I know you just rolled your eyes; I could see it. In fact, I just rolled my own eyes. I'm not a huge believer in reincarnation. But I don't actively disbelieve it, either. And there must be some reason why I've felt this strong emotional connection to the Titanic saga for so many years.
In the mid 90s, before James Cameron's epic spectacle Titanic was first released, I became completely absorbed by the Titanic. I read numerous books, devoured old movies (especially A Night to Remember). I even joined the Titanic historical society. I became a Titanic geek.
I can account for my Titanic obsession logically, to a point. I'm still fascinated by all the mistakes that were made, before and after the iceberg collision. I mean, they didn't even have a pair of binoculars in the ship's lookout tower at the time the iceberg approached!
I'm also a wee bit drawn to disaster tales. For this, I have Irwin Allen, the producer of all those 1970s disaster epics like The Poseidon Adventure, to thank. And the rapid technological changes occurring at the time of the Titanic's sinking, such as the advent of the telephone and automobile, fascinate me as well.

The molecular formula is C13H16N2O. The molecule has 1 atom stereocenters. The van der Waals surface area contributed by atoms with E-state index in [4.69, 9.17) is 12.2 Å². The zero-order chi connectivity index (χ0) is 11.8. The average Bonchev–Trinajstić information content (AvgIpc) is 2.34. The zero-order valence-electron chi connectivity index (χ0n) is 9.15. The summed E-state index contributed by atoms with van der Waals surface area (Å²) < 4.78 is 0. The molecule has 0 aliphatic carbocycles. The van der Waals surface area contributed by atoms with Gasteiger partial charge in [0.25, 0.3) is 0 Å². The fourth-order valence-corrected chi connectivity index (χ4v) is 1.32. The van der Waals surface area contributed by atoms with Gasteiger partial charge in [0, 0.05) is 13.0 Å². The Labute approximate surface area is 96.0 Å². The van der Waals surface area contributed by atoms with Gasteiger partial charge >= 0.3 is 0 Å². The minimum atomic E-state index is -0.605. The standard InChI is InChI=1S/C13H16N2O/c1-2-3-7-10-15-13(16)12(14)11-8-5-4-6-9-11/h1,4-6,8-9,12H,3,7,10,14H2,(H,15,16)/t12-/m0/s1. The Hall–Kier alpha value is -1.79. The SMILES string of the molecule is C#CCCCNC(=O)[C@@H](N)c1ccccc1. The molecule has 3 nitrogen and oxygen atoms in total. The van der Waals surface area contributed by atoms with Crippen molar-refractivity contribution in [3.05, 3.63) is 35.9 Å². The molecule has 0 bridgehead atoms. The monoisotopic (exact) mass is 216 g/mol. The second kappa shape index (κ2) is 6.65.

|Isidor and Ida Straus|
Last weekend, as I watched the ship sink in 3D, I felt flooded with sadness. Not because of the movie's love story, which I still find contrived. Not because of the 3D effect, though certainly it made everything more vivid, like a dream turned into nightmare. I've never gotten choked up during a disaster movie in my entire life (not even when Stella Stevens died in The Poseidon Adventure). What was going on?
The Titanic picked up 123 passengers in Ireland, most of them poor emigrants; only 44 survived. I have strong Irish roots, certainly on my mother's side. Could it be that I'm the reincarnation of an Irish passenger who died on the ship?
There's another explanation, of course. I recently turned 54. Could it be that disaster stories are no longer just the "cool" spectacles of mass destruction they were for me when I was younger? Given my stage in life, am I more emotionally attuned to the loss of life?
Because I'm a relatively practical person, I'll go with option number two.
And yet, amid all the Titanic anniversary commemorations going on now, it's important to remember that 1,517 people died. The tragedy created countless widows and orphans; it changed more lives than it ended, and for decades to come. Maybe you and I weren't on board the ship 100 years ago. But isn't it possible that the ship's sinking had some unknown impact on who we are today?